Dismiss Notice
Join Physics Forums Today!
The friendliest, high quality science and math community on the planet! Everyone who loves science is here!

Cauchy product of series

  1. Jun 12, 2009 #1
    I don't understand a small part in the proof that two absolutely convergent series have absolutely convergent cauchy product.
    Instead of writing the whole thing, I'll write the essentials and the step I'm having trouble with.

    [tex]\sum_{r=1}^{\infty}a_{r}[/tex] and [tex]\sum_{r=1}^{\infty}b_{r}[/tex] are positive term series that are absolutely convergent. Denote their partial sums as [tex]s_{n} , t_{n}[/tex] respectively. Let [tex]w_{n}=s_{n}t_{n}[/tex] and [tex]u_{n}=\sum_{r=1}^{\n}c_{r}[/tex] where [tex]c_{n}[/tex] is the Cauchy product of [tex]a_{n}[/tex] and [tex]b_{n}[/tex]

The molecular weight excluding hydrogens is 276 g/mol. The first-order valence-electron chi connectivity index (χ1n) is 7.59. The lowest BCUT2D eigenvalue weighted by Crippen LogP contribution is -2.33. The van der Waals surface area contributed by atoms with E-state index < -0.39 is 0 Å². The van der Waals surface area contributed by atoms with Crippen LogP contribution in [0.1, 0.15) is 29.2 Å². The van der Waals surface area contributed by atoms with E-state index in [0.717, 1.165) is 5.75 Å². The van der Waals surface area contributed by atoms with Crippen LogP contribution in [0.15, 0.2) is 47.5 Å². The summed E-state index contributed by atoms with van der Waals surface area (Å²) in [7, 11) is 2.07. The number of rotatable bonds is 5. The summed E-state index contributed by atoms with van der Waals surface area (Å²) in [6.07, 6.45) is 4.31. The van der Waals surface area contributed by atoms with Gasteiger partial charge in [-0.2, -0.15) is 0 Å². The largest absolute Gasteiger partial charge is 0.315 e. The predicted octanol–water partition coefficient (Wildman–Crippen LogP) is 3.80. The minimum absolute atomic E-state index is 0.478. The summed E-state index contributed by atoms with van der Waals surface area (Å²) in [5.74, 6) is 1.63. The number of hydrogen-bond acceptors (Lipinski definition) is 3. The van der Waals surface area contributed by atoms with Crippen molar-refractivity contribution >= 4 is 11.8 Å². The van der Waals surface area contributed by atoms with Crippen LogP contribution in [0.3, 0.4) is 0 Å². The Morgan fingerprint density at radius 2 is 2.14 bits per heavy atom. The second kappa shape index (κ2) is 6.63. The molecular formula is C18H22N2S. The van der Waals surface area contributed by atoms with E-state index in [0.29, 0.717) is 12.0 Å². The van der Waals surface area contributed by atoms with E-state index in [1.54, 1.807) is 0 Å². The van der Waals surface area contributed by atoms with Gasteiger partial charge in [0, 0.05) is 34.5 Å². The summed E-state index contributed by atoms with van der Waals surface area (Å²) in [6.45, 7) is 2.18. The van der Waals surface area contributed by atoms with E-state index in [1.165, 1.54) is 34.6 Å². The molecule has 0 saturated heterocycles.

Then [tex]w_{\lfloor n/2\rfloor}\leq u_{n}\leq w_{n}[/tex]. This is the step I don't understand. I can see why it would be smaller than [tex]w_{n}[/tex], since it's a sum containing [tex]u_{n}[/tex], but I don't see why it would be greater than [tex]w_{\lfloor n/2\rfloor}[/tex].
  2. jcsd
Know someone interested in this topic? Share this thread via Reddit, Google+, Twitter, or Facebook

Can you offer guidance or do you also need help?
Draft saved Draft deleted

Similar Discussions: Cauchy product of series
  1. Product Series (Replies: 12)

  2. Product of a serie (Replies: 6)